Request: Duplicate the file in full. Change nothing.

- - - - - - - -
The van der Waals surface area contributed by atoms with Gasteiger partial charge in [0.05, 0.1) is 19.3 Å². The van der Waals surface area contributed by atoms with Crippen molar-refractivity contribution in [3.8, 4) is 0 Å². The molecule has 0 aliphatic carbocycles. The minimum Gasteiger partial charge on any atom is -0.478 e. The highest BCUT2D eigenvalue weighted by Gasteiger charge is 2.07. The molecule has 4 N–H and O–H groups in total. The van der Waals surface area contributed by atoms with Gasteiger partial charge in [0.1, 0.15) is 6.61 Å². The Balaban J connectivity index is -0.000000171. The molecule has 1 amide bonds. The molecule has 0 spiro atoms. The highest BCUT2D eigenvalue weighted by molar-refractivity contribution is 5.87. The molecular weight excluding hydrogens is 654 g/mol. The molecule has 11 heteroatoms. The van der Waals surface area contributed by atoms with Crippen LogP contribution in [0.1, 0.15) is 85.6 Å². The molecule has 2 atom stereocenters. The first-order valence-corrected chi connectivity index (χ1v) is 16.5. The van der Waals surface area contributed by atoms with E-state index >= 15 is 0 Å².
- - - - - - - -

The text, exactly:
The van der Waals surface area contributed by atoms with Gasteiger partial charge in [0.05, 0.1) is 19.3 Å². The van der Waals surface area contributed by atoms with Crippen molar-refractivity contribution in [3.8, 4) is 0 Å². The molecule has 0 aliphatic carbocycles. The minimum Gasteiger partial charge on any atom is -0.478 e. The highest BCUT2D eigenvalue weighted by Gasteiger charge is 2.07. The molecule has 4 N–H and O–H groups in total. The van der Waals surface area contributed by atoms with Gasteiger partial charge in [0.1, 0.15) is 6.61 Å². The Balaban J connectivity index is -0.000000171. The molecule has 1 amide bonds. The molecule has 0 spiro atoms. The highest BCUT2D eigenvalue weighted by molar-refractivity contribution is 5.87. The molecular weight excluding hydrogens is 654 g/mol. The molecule has 11 heteroatoms. The van der Waals surface area contributed by atoms with Crippen LogP contribution in [0.1, 0.15) is 85.6 Å². The molecule has 2 atom stereocenters. The first-order valence-corrected chi connectivity index (χ1v) is 16.5. The van der Waals surface area contributed by atoms with E-state index >= 15 is 0 Å².